If you have ever been asked to speak at a fashion event or conference, then you know that a lot goes in to preparing for it. Whether you will be talking to fifty people or five hundred, you will definitely want to put your best foot forward.
Just listen to what this speaker has to say about it: “A lot of preparation goes into talking to a crowd at an event. Many people do not realize that there are many hours that will be invested to make sure that the organizers audience is kept engaged and entertained. Otherwise, your event will look like a failure and that pressure lies on the guest speaker.”
Here are five things you should consider when you are asked to present:
- Emphasize Your Main Point
A speech should always have a main point that you want 100% of the audience to understand and remember long after. Unfortunately, most of what is heard during a speech is forgotten. But what people remember is what is repeated most often with repetition. To achieve this, state your most important point at the beginning, middle, and end. It will serve as the theme for your entire speech and a reminder for everyone to remember that key message. You can even point out it’s importance by saying, “The one thing I want you all to remember is this…”
- Hand Gestures
Avoid putting your hands in your pocket. It makes you appear unengaged with the audience. It’s best to keep your hands at your side during your speech and use them to emphasize important points. Experiment with your gestures. If you’re talking about a sunrise, raise your hand as if it’s the sun going up. If you’re describing somebody that fell on her face, clap your hands for added impact. If you’re making a number of points, let’s say three, a good visual is to use your thumb, index finger, and finally middle finger for the audience to follow along with.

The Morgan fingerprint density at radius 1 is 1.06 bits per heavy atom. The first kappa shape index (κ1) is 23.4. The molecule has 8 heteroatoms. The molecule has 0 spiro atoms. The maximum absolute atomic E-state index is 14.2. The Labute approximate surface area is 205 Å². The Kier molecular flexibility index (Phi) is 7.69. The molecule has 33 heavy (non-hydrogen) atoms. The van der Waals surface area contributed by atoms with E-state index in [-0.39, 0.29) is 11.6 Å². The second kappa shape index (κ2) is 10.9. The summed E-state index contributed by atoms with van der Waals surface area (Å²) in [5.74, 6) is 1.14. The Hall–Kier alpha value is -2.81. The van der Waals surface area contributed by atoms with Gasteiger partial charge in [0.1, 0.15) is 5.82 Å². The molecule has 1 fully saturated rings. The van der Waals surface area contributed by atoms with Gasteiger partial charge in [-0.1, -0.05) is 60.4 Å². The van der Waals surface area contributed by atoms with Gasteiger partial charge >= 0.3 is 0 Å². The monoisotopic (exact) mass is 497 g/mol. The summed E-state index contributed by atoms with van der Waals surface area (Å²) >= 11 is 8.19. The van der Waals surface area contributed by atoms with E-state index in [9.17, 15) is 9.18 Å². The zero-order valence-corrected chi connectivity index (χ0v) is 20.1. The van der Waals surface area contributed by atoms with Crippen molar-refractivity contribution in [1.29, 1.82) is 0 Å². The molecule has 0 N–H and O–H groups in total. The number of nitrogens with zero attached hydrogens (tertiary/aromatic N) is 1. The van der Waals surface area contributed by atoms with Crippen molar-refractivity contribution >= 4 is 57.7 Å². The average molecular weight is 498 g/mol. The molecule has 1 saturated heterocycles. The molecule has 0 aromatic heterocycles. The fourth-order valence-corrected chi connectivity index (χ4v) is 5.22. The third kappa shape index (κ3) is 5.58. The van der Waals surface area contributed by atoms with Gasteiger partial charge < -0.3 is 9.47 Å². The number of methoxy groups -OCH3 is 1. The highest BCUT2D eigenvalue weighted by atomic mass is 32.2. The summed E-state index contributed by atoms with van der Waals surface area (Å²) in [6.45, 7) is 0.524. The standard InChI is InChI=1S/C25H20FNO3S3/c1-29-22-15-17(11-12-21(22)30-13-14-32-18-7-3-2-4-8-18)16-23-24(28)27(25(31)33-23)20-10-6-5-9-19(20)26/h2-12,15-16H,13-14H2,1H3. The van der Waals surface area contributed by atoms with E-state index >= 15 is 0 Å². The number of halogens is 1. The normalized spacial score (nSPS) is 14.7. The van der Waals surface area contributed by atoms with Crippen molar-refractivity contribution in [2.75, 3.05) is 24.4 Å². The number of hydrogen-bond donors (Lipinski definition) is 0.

- Take Your Time
If you’re a slow speaker, are feeling nervous, or flustered, don’t worry about it. Simply take your time to make your presentation. The faster you speak, the more difficult it is for people to follow along. A slow and steady pace is good as long as you are making progress, leading the audience through your message.
- Vocal Projection
Unless a microphone is available, the best way to be heard by everyone is to speak loudly enough so that the farthest person sitting at the back can hear you. It also helps to glance at the back row from time to time as a reminder. Avoid asking if people in the back if they can hear you because they won’t respond if they can’t hear you.
- Engage the Audience
Instead of simply talking about your subject, you can connect with people much more by using techniques to change their energy levels and break up the monotony. The beauty of speaking is that it allows for audience participation. Ask random people questions to keep people on their toes and engage their minds. Bring someone onto the stage to participate in a fun activity or a question & answer segment. Audience members love seeing their peers having fun on stage.
So when you’re on stage, remember to drive home your core message by repeating it often enough. Apply gestures with your hands for added impact, take your time because it’s not a race, and engage the audience with questions so they become participants instead of spectators.